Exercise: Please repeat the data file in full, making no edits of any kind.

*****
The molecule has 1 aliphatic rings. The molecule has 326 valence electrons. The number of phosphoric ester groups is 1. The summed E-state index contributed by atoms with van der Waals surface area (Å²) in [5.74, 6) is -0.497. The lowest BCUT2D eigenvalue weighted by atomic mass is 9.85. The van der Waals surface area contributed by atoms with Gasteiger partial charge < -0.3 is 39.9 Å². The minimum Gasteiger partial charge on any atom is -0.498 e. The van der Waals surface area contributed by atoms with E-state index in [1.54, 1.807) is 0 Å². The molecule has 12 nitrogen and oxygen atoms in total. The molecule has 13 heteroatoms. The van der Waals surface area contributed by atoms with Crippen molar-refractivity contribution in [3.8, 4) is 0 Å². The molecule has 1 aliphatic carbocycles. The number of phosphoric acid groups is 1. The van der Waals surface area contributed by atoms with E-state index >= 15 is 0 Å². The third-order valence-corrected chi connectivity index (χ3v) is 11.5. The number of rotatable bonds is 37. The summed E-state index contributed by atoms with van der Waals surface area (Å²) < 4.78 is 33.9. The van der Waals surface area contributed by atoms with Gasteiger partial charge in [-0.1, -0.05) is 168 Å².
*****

The molecule has 1 aliphatic rings. The molecule has 326 valence electrons. The number of phosphoric ester groups is 1. The summed E-state index contributed by atoms with van der Waals surface area (Å²) in [5.74, 6) is -0.497. The lowest BCUT2D eigenvalue weighted by atomic mass is 9.85. The van der Waals surface area contributed by atoms with Gasteiger partial charge < -0.3 is 39.9 Å². The minimum Gasteiger partial charge on any atom is -0.498 e. The van der Waals surface area contributed by atoms with E-state index in [1.54, 1.807) is 0 Å². The molecule has 12 nitrogen and oxygen atoms in total. The molecule has 13 heteroatoms. The van der Waals surface area contributed by atoms with Crippen molar-refractivity contribution in [3.8, 4) is 0 Å². The molecule has 1 aliphatic carbocycles. The number of phosphoric acid groups is 1. The van der Waals surface area contributed by atoms with E-state index >= 15 is 0 Å². The third-order valence-corrected chi connectivity index (χ3v) is 11.5. The number of rotatable bonds is 37. The summed E-state index contributed by atoms with van der Waals surface area (Å²) < 4.78 is 33.9. The van der Waals surface area contributed by atoms with Gasteiger partial charge in [-0.1, -0.05) is 168 Å².